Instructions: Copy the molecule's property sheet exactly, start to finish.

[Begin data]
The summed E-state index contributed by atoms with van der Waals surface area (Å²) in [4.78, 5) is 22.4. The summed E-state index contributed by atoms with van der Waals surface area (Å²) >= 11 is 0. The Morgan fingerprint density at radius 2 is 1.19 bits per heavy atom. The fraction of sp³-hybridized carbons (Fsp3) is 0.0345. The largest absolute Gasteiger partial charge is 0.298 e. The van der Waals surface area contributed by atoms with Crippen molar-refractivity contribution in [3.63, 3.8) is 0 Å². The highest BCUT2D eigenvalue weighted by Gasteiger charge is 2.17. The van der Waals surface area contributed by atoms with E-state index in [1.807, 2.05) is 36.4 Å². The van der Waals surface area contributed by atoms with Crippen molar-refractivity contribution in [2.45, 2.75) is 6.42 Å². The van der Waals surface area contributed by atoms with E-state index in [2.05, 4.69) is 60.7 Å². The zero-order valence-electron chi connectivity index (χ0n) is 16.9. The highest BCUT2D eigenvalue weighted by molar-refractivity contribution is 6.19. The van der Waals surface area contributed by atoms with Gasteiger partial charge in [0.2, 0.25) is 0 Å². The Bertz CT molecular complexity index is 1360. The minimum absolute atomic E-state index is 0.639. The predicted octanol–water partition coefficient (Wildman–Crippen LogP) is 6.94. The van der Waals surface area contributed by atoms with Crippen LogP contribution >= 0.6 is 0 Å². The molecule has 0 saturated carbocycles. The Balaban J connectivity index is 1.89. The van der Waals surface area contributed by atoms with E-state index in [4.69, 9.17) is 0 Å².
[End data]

The summed E-state index contributed by atoms with van der Waals surface area (Å²) in [4.78, 5) is 22.4. The summed E-state index contributed by atoms with van der Waals surface area (Å²) >= 11 is 0. The Morgan fingerprint density at radius 2 is 1.19 bits per heavy atom. The fraction of sp³-hybridized carbons (Fsp3) is 0.0345. The largest absolute Gasteiger partial charge is 0.298 e. The van der Waals surface area contributed by atoms with Crippen molar-refractivity contribution in [3.63, 3.8) is 0 Å². The highest BCUT2D eigenvalue weighted by Gasteiger charge is 2.17. The van der Waals surface area contributed by atoms with E-state index in [1.807, 2.05) is 36.4 Å². The van der Waals surface area contributed by atoms with Crippen molar-refractivity contribution in [2.45, 2.75) is 6.42 Å². The van der Waals surface area contributed by atoms with E-state index in [2.05, 4.69) is 60.7 Å². The zero-order valence-electron chi connectivity index (χ0n) is 16.9. The highest BCUT2D eigenvalue weighted by molar-refractivity contribution is 6.19. The van der Waals surface area contributed by atoms with Gasteiger partial charge in [0.2, 0.25) is 0 Å². The Bertz CT molecular complexity index is 1360. The minimum absolute atomic E-state index is 0.639. The predicted octanol–water partition coefficient (Wildman–Crippen LogP) is 6.94. The van der Waals surface area contributed by atoms with Crippen LogP contribution >= 0.6 is 0 Å². The molecule has 0 saturated carbocycles. The Balaban J connectivity index is 1.89. The van der Waals surface area contributed by atoms with E-state index in [4.69, 9.17) is 0 Å².